Eliot Cohen attacks arguments for a much less meddlesome foreign policy:
A darker case is that the United States is simply too incompetent to exercise global leadership—the evidence being the experience of the last 15 years of wars in Afghanistan and Iraq, and also Vietnam a generation earlier.
It seems hard to deny that U.S. “leadership” over the last quarter-century has been mostly unsuccessful in the places where it has been exercised most. In some parts of the world, it has clearly caused more harm than it prevented. The core conceit that U.S. “leadership” is necessary and indispensable to international order doesn’t hold up very well when we consider how many times in this period the U.S. ran roughshod over international law, attacked other countries unnecessarily, overthrew recognized governments with no preparation for the aftermath, and destabilized at least one entire region for decades. The places where U.S. “leadership” has been exercised most vigorously and aggressively tend to be much worse off now than before they were on the receiving end of that “leadership.” If the U.S. has been less fixated on “leading” and “doing something” in so many other countries, both the U.S. and the rest of the world would have suffered far fewer losses.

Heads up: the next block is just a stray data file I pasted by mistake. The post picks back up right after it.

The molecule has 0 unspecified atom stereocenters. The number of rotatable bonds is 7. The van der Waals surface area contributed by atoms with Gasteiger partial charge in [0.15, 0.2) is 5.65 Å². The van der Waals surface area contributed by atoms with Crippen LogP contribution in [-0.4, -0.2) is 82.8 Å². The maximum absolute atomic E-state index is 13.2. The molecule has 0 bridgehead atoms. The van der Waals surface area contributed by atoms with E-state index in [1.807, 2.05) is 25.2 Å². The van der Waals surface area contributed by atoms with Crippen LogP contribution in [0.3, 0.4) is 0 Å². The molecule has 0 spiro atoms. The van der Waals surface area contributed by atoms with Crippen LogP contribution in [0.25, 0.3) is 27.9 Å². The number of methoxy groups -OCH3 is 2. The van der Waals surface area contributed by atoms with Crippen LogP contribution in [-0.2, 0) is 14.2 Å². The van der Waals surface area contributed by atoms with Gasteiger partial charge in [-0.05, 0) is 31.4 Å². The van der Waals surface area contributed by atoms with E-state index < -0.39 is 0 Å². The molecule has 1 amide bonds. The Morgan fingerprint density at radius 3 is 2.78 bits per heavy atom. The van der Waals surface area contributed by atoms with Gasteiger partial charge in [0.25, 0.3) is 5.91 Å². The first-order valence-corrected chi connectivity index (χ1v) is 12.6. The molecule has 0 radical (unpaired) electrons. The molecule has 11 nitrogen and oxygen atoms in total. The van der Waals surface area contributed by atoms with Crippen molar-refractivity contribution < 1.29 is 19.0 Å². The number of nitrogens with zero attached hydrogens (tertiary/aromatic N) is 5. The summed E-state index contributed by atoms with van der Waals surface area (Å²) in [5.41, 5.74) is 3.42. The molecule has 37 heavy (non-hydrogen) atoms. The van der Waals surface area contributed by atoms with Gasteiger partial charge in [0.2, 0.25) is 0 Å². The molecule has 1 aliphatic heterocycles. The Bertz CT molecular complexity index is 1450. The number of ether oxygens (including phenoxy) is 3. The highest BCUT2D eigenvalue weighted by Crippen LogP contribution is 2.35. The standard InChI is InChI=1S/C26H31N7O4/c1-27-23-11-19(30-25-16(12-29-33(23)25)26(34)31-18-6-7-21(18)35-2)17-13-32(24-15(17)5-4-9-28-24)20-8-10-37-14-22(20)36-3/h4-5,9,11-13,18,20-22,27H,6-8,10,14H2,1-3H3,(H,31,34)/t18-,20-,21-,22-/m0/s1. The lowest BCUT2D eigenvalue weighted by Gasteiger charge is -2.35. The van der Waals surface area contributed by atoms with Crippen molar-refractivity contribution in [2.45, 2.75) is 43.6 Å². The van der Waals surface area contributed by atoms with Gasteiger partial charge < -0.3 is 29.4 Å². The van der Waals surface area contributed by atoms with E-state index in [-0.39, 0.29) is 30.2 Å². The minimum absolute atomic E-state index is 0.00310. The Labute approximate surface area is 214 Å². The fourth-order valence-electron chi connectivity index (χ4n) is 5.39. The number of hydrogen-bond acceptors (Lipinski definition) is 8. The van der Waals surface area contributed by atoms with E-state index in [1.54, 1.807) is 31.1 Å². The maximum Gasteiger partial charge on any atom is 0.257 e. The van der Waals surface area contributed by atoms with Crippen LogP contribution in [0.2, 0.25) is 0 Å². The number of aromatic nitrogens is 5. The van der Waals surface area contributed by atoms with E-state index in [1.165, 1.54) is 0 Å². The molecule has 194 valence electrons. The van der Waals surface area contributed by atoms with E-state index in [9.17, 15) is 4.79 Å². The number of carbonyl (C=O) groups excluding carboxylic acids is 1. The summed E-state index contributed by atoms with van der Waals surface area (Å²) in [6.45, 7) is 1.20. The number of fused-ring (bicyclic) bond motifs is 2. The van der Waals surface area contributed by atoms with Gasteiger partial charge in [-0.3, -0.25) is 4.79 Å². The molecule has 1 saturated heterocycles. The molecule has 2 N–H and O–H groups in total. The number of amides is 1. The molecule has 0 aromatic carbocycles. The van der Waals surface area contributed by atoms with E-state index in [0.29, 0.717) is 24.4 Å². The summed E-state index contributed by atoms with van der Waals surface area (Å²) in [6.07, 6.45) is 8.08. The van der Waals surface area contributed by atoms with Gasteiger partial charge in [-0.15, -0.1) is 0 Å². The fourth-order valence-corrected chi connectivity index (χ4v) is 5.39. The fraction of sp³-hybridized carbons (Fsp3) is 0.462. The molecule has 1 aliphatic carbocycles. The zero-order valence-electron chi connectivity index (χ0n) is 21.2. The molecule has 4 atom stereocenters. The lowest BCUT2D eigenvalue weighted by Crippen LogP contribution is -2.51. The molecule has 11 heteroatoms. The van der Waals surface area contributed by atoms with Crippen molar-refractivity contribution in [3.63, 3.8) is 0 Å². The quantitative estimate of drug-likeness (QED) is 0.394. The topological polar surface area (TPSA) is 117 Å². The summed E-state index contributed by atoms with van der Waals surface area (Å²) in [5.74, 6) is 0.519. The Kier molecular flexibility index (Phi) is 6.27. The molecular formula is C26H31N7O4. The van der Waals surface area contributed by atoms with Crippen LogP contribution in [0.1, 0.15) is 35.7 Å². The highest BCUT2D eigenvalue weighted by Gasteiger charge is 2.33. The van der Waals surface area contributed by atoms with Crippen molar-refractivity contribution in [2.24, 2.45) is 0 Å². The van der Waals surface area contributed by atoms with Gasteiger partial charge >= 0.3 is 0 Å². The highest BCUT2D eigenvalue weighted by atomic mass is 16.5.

It’s true that the U.S. has sometimes had success abroad, but when it has succeeded it has usually done so when it was cooperating with local governments to deter external threats. Our greatest failures have come from waging preventive war, toppling existing regimes, and/or taking sides in foreign civil wars that we usually don’t understand and don’t know how to win. The incessant, increasingly militarized interference in the affairs of other states that has characterized so much of U.S. foreign policy over the last two decades has offered the world exactly the sort of “leadership” that other nations don’t and never will want. Because so many advocates of U.S. “leadership” have argued for this incessant interference, they have made it difficult to distinguish between the two in practice. Indeed, they have identified their definition of U.S. “leadership” very closely with their consistent support for illegal and unnecessary wars, and in so doing have done more than its critics ever could to discredit the concept. The hawkish lament that the U.S. hasn’t done more in Syria is in keeping with this. They equate “leading” with taking sides in a multi-sided civil war where there are few or no U.S. interests at stake, but don’t want U.S. “leadership” as a whole to be judged by the horrific track record of previous interventions from the last fifteen years. The good news is that “leadership” doesn’t have to mean what they say it does. Nonetheless, we should judge their idea of “leadership” by its appalling record.